Iran: We will continue to enrich uranium despite receiving Russian fuel
Comment by Iran FM comes as U.S. says Iran's use of Russian fuel in its first nuclear reactor proves it does not need a separate nuclear program.
Iran will continue to enrich its own uranium, Iranian Foreign Minister Manouchehr Mottaki told the country's semi-official Fars news agency on Saturday, hours after Russian nuclear fuel began to be inserted into Iran's first nuclear reactor.
Iranian and Russian engineers began the weeklong operation to load uranium fuel into the Bushehr nuclear power plant, a major milestone as Tehran forges ahead with its atomic program despite U.N. sanctions.
Last week, White House spokesman Robert Gibbs told reporters the United States felt that the fact that the Bushehr reactor would operate solely on Russian fuel proved that "underscores that Iran does not need its own enrichment capability if its intentions, as it states, are for a peaceful nuclear program."
Gibbs added that the Bushehr plant proved "to the world that, if the Iranians are sincere in a peaceful program, their needs can be met without undertaking its own enrichment program, which call into question its motives.
However, speaking to Fars on Saturday, Mottaki said that if the United States "would pay attention to the Islamic Parliament's respective ratification they would realize that [Iran's] government has been asked to arrange for production of 20.000 megawatts of nuclear electricity through nuclear power plants."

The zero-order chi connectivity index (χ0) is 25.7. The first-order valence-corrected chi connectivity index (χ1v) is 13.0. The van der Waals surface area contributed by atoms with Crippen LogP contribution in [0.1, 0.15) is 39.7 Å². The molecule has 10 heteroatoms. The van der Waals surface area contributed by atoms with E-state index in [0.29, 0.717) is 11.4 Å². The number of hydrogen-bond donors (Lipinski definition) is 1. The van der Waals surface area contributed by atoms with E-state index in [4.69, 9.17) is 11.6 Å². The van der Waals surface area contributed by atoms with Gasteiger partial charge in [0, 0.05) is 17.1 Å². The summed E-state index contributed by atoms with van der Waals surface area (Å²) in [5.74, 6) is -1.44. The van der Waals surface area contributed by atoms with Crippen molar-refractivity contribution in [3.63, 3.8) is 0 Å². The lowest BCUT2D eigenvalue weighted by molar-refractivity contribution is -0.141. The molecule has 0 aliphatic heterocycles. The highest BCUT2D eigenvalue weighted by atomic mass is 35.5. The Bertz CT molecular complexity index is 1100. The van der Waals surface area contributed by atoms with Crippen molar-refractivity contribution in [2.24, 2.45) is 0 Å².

The newly christened Bushehr plant is reportedly planned to produce 1,000 megawatts of electricity.
Mottaki said that Iran's scale need to energy is obvious and that is the reason why we want to produce the required fuel ourselves," adding that "as a member of the NPT agreement…Iran is permitted to produce the nuclear fuel that its power plants need, and the additional amount, too, can be delivered to those other countries that might need it afterwards."
The United States, the European Union and the UN Security Council have imposed sanctions on Iran over a nuclear program the West suspects is aimed at developing atomic weapons.
On Friday AFP reported that Iranian President Mahmoud Ahmadinejad said his country was ready for immediate talks with world powers over a nuclear fuel swap deal, saying Iran was "ready to resume in late August or in early September" talks with the five permanent members of the United Nations Security Council over an exchange of enriched uranium.